Rode SmartLav+: https://goo.gl/7qwAh2
Movo Wireless Lapel Mic: https://goo.gl/QxL5Vq
Tascam DR-60DmkII: https://goo.gl/5uklXJ

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9 replies
  1. Andrew Marr
    Andrew Marr says:

    There is nothing quite like Zion, it very unique. However I does remind me a little of the gorges we have up in the Pilbara area in Western Australia. That red rock and sudden flash flood, spectacular and dangerous all at the same time. I think you both grabbed great shots given the conditions. Thanks for sharing lads! 🙂

  2. Kirk Keyes
    Kirk Keyes says:

    At 11:48 – Using the cactus and the yellow flowers to block the lower side of the opposite canyon wall is a good idea. That lower side was kind of bland, especially compared to the walls higher up!
    But when doing a near-far composition, I'd try to get everything in focus – I find the blurry yellow flowers in the corners distracting. Maybe f/16 would have been better to get more depth of field. And remember to think about hyper focal distance when doing shots like this.
    Another suggestion, the tops of your flowers and cactus are at nearly the same level as the tops of the far canyon walls. If you had raised the camera up a bit and then pointed it downward some so that the sun was about 1/3 down from the top of the frame (letting the peak on the left get closer to the edge) and then put the top of the cacti about 1/3rd from the bottom of the frame, you would have seen more of the sun rays into the canyon, more canyon wall, and still had about the same amount of flowers and cactus in the photo. What I'm envisioning would be top third sun and skyline, middle third canyon walls and sunrays, and bottom third cactus and flowers. Framing like this would have removed your concern about a lack of clouds in the sky..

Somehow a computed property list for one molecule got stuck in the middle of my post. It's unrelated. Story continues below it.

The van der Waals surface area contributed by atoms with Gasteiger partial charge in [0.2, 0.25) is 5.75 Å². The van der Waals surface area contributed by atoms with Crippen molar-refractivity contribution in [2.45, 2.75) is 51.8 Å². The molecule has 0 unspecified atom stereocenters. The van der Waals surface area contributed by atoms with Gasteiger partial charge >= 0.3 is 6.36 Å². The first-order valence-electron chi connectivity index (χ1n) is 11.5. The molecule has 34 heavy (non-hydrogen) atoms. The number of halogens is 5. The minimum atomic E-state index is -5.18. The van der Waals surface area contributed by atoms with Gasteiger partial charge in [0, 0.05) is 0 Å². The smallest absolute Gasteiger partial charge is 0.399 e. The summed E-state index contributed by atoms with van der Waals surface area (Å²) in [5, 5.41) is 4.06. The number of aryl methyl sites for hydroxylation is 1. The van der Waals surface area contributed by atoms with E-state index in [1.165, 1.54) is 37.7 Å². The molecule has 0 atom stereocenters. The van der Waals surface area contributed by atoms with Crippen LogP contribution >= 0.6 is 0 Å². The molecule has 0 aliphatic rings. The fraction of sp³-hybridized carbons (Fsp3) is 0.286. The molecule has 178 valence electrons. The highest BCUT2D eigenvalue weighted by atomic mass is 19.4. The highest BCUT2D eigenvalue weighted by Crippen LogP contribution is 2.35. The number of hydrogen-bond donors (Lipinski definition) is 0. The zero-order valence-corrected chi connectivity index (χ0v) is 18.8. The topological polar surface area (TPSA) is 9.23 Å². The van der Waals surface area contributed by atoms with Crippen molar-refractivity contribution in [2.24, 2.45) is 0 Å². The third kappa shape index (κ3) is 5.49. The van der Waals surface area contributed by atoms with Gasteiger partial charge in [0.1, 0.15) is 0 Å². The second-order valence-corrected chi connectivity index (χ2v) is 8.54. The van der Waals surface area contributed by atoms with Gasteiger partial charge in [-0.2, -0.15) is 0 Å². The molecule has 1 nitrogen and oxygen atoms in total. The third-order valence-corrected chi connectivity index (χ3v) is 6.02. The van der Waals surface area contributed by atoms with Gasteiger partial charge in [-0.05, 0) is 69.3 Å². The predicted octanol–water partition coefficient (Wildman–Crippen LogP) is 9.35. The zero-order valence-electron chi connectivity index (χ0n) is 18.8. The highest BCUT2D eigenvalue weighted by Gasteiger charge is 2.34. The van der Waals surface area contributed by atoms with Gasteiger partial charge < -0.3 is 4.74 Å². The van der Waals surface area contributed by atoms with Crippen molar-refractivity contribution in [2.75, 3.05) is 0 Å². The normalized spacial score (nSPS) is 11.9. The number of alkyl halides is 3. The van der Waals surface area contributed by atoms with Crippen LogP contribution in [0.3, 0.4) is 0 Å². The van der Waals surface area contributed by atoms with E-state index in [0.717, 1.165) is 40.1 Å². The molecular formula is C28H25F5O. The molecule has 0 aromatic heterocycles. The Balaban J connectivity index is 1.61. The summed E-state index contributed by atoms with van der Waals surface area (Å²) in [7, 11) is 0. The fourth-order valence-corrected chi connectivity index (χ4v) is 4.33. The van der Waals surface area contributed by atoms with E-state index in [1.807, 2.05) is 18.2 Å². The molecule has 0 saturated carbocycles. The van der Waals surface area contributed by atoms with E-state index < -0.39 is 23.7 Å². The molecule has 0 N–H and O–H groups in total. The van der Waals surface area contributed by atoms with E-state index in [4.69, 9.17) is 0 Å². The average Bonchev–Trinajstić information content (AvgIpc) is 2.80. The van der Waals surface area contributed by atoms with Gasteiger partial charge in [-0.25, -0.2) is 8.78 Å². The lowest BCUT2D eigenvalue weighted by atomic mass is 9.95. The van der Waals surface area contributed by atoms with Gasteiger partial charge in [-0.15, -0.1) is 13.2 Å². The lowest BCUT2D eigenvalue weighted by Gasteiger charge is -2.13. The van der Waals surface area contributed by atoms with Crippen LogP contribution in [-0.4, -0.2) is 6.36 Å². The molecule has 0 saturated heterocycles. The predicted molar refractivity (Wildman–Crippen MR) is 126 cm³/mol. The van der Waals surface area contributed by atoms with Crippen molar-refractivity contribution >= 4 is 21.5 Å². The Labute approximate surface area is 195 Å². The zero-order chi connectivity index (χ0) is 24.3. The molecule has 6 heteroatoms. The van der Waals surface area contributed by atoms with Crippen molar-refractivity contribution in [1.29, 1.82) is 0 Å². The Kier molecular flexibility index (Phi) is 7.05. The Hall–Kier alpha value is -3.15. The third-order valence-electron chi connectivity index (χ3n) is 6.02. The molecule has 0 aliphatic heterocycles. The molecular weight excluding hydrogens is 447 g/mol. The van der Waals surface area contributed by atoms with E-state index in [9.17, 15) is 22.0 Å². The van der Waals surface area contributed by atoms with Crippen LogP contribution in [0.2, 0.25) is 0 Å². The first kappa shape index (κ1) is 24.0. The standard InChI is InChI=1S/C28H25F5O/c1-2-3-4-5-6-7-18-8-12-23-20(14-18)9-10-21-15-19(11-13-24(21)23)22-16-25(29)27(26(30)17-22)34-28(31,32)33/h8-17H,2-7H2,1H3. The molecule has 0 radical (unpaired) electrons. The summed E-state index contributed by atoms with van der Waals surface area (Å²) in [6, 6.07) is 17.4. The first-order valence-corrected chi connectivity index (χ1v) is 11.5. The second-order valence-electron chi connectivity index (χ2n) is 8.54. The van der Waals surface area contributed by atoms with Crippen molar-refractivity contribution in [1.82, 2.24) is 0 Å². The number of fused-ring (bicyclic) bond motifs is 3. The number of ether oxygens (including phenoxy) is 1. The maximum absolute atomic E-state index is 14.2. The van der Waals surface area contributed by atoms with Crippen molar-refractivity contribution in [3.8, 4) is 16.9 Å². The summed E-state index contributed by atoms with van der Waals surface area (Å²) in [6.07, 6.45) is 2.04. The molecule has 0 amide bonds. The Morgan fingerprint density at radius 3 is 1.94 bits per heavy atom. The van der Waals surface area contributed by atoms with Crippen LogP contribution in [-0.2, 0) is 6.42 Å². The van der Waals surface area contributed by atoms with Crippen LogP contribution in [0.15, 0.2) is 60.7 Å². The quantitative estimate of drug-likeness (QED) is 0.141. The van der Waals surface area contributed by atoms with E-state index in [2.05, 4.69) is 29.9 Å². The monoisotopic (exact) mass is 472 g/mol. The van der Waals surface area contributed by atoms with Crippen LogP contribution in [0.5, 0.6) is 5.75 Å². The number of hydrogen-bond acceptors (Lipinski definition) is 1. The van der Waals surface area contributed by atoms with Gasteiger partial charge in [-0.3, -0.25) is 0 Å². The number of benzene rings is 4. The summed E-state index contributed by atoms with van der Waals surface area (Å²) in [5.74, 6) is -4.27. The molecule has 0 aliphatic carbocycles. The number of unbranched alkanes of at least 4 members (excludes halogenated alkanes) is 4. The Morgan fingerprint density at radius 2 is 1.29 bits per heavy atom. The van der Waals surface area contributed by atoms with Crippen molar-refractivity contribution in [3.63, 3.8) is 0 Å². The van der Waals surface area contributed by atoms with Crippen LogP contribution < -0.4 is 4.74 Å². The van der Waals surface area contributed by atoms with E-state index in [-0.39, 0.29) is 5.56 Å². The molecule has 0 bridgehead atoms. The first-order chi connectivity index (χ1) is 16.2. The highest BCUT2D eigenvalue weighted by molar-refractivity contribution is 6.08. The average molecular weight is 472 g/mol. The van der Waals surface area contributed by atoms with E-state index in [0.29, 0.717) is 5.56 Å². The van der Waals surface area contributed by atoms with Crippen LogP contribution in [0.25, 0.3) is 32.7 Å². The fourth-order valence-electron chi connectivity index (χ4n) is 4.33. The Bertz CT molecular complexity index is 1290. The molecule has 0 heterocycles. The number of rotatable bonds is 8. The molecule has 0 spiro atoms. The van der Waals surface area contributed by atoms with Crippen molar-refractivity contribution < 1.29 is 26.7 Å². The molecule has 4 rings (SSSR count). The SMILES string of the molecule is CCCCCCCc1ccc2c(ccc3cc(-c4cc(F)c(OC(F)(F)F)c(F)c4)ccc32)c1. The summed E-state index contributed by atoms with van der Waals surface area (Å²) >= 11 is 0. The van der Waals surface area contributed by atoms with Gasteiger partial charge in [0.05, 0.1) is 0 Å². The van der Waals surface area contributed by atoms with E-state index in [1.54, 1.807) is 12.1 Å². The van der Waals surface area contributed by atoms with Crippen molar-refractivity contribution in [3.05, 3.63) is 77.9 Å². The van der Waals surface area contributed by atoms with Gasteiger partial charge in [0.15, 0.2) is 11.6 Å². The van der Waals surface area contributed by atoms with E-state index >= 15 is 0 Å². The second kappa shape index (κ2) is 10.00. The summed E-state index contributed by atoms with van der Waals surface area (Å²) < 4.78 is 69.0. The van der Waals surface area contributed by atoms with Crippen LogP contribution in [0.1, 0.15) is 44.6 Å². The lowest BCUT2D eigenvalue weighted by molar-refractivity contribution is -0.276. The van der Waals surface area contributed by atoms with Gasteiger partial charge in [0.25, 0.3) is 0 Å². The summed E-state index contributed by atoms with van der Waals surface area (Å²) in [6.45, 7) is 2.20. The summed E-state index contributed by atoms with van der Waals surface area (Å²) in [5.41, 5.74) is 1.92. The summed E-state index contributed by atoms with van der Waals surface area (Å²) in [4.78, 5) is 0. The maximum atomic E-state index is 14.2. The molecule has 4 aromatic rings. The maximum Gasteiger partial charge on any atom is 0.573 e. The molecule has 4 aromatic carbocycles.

Try to use the foreground to lead your eye into the photo or contrast with the background of the photo. I think here you have 3 vertical planes of focus that are not working well together. The flowers, the cactus, and the canyon ridge/sun – they are just stacked one in front of the other. Getting up higher would let your eye move from each of those subjects and give them depth, instead of being competing vertical subjects. The "rim light" from the sun on the cactus would let them stand out better as well if they had a darker background behind them like the far canyon wall instead of the skyline.